9. 9. Examples: Bisaya Baboy sa lasang, (A wild pig of the forest,) Ang tunok puro lansang. (Is covered with spikes.) Answer: Nangka (Jackfruit) Meranaw Chabacano Sominub lawiyan, (It dived,) Mbowat lawitan. (It rose.) Tagia que tagia, (You keep on slashing it,) Hende ta penetra. (But it does not penetrate) Answer: Ragum (Needle) Answer: Agua (Water)
  10. 10. Proverbs (Mga Salawikain) • These are statements that are considered as wise. • These are usually given by parents or elders of the community. • There is belief that experience is the best teacher.
  11. 11. Examples: “Early to bed and early to rise, makes a man healthy, wealthy and wise.” • Meaning: Taking care of yourself leads to success and productivity. “It's no use locking the stable door after the horse has bolted.” • Meaning: Fixing a mistake won’t help after the consequences have happened. “Laugh and the world laughs with you, weep and you weep alone.” • Meaning: People prefer sharing good news over bad news.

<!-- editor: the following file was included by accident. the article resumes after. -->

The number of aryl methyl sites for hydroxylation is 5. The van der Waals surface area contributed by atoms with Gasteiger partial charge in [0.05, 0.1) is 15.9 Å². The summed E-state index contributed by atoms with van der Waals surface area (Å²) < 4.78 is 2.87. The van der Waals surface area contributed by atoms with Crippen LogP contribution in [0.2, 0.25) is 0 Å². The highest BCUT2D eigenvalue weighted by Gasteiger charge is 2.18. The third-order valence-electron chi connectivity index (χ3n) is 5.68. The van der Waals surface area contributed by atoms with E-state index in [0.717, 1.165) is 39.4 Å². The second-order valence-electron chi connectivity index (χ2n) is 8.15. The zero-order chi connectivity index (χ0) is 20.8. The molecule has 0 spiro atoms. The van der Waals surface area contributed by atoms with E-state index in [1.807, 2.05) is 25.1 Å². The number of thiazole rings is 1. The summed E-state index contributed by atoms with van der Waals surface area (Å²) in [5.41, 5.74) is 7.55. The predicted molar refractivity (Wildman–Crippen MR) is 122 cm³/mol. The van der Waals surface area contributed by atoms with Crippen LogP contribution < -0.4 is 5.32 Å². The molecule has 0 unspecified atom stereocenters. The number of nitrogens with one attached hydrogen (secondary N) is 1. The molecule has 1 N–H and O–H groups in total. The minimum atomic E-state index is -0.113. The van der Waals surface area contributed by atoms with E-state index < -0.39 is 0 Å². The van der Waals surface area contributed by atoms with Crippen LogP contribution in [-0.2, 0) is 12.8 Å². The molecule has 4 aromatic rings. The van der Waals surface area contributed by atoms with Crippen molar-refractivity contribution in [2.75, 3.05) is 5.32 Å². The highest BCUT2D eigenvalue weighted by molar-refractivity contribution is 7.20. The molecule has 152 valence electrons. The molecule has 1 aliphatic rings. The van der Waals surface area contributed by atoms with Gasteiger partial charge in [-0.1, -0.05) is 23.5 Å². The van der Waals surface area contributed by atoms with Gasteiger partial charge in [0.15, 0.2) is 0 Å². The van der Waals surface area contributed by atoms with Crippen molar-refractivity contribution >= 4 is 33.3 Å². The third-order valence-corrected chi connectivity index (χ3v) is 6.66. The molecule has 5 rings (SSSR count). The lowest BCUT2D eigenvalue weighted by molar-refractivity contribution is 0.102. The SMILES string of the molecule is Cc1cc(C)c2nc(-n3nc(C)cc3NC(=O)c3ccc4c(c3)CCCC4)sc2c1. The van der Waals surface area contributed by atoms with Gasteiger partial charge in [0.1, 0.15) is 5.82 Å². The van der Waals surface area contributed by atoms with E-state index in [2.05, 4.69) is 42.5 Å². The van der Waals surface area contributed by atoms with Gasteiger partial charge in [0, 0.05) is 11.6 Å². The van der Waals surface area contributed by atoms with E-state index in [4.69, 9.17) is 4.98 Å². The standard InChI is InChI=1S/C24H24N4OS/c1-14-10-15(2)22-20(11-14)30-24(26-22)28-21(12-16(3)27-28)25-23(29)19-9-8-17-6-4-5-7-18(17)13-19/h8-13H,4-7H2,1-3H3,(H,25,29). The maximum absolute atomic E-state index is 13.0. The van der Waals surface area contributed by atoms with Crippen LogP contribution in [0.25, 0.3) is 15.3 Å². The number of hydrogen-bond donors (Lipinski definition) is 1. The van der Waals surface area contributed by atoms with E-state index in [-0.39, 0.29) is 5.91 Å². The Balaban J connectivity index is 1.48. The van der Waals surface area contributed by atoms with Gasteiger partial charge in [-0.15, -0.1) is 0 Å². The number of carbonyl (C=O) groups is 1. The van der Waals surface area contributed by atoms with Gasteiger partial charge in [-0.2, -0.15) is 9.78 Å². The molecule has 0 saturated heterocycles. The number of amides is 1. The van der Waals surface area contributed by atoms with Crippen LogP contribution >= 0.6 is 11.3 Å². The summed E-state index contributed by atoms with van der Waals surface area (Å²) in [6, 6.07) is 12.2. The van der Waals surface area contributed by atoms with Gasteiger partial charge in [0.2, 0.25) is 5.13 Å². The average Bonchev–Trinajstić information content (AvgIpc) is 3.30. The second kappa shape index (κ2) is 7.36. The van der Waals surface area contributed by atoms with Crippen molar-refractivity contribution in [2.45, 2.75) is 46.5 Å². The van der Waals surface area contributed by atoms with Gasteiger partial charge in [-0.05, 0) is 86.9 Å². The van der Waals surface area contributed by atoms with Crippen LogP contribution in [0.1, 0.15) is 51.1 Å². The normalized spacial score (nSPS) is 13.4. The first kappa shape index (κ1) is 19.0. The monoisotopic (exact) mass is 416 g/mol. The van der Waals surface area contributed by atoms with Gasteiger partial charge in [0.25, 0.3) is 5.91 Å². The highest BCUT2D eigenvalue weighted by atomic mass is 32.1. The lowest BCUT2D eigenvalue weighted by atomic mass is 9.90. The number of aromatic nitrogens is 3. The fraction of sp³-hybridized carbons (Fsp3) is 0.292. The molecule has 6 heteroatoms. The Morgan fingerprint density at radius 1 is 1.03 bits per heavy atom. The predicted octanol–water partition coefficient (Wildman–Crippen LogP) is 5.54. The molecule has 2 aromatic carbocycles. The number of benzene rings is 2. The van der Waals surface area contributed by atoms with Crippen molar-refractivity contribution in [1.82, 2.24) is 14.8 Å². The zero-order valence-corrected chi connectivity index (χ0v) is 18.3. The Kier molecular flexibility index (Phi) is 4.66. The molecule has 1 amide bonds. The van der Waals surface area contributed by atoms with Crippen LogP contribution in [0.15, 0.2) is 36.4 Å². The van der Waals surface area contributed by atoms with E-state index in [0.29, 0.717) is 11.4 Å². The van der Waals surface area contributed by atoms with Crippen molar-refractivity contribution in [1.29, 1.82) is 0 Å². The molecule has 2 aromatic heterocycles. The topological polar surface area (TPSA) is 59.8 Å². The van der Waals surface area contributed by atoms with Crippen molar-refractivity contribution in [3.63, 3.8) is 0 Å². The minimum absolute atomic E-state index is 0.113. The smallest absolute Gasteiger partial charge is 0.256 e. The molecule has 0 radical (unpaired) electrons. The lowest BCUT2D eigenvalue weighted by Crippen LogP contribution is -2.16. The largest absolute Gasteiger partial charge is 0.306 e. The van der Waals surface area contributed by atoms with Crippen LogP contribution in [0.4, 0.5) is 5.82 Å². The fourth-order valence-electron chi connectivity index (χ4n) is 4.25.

12. 12. 1. Huwag gawin sa iba ang ayaw mong gawin sa iyo. Kung hindi tayo magdudulot ng mga bagay na ayaw nating gawin sa atin ng ibang tao, pawang mga kabutihan lang mangyayari. 2. Kung ano ang puno, siya ang bunga. Kung ano ang pinanggalingan ay siya rin ang bunga. Kadalasan, ito ay tumutukoy sa pagkakaparehas ng anak sa kanyang mga magulang. 3. Kung walang tiyaga, walang nilaga. Walang pag-unlad kung hindi ka marunong mag tiyaga o magtrabaho ng maigi.
  13. 13. Folk Songs • These are folk lyrics that are usually chanted. aspirations, hopes, everyday life • These usually contain ideas on and expressions of love for loved ones. • It is bounded by the learning of good morals. • It is easy to undestand because it is straightforward and not figurative in nature.
  14. 14. Bahay kubo, kahit munti Ang halaman doon ay sari-sari. Singkamas at talong, sigarilyas at mani Sitaw, bataw, patani. Kundol, patola, upo’t kalabasa At saka mayroon pang labanos, mustasa, sibuyas, kamatis, bawang at luya sa paligid-ligid ay puro linga. EXAMPLE:
  15. 15. Forms • Lullabies- these is locally known as the Hele. These are sung to put to sleep babies. The content varies, but usually, parents sing these with ideas on how hard life is and how they hope that their child will not experience the hardships of life.